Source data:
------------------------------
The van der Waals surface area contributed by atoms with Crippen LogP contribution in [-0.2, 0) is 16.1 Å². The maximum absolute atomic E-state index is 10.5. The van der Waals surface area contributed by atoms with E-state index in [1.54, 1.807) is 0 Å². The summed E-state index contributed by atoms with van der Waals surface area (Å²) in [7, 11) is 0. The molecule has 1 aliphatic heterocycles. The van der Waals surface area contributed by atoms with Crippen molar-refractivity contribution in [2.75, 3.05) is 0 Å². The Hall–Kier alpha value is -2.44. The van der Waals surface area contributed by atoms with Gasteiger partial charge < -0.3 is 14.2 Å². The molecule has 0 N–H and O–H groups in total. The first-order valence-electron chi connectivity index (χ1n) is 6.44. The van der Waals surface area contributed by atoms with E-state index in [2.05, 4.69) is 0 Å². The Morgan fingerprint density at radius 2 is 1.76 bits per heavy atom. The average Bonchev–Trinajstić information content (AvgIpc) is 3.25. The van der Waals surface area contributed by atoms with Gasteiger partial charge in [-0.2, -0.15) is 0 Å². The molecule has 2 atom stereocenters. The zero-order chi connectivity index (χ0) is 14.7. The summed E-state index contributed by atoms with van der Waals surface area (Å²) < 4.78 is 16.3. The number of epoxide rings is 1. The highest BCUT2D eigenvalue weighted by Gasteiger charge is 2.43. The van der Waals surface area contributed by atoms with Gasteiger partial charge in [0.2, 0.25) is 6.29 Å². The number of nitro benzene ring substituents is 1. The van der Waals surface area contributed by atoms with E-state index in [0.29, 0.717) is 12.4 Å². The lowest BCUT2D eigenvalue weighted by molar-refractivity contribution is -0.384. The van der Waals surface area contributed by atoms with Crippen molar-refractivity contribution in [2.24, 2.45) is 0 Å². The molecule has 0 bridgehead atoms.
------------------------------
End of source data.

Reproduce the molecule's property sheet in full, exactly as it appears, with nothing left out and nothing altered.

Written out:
The van der Waals surface area contributed by atoms with Crippen LogP contribution in [-0.2, 0) is 16.1 Å². The maximum absolute atomic E-state index is 10.5. The van der Waals surface area contributed by atoms with E-state index in [1.54, 1.807) is 0 Å². The summed E-state index contributed by atoms with van der Waals surface area (Å²) in [7, 11) is 0. The molecule has 1 aliphatic heterocycles. The van der Waals surface area contributed by atoms with Crippen molar-refractivity contribution in [2.75, 3.05) is 0 Å². The Hall–Kier alpha value is -2.44. The van der Waals surface area contributed by atoms with Gasteiger partial charge < -0.3 is 14.2 Å². The molecule has 0 N–H and O–H groups in total. The first-order valence-electron chi connectivity index (χ1n) is 6.44. The van der Waals surface area contributed by atoms with E-state index in [2.05, 4.69) is 0 Å². The Morgan fingerprint density at radius 2 is 1.76 bits per heavy atom. The average Bonchev–Trinajstić information content (AvgIpc) is 3.25. The van der Waals surface area contributed by atoms with Gasteiger partial charge in [-0.2, -0.15) is 0 Å². The molecule has 2 atom stereocenters. The zero-order chi connectivity index (χ0) is 14.7. The summed E-state index contributed by atoms with van der Waals surface area (Å²) < 4.78 is 16.3. The number of epoxide rings is 1. The highest BCUT2D eigenvalue weighted by Gasteiger charge is 2.43. The van der Waals surface area contributed by atoms with Gasteiger partial charge in [0.2, 0.25) is 6.29 Å². The number of nitro benzene ring substituents is 1. The van der Waals surface area contributed by atoms with E-state index in [0.29, 0.717) is 12.4 Å². The lowest BCUT2D eigenvalue weighted by molar-refractivity contribution is -0.384. The van der Waals surface area contributed by atoms with Crippen molar-refractivity contribution in [2.24, 2.45) is 0 Å². The molecule has 0 bridgehead atoms.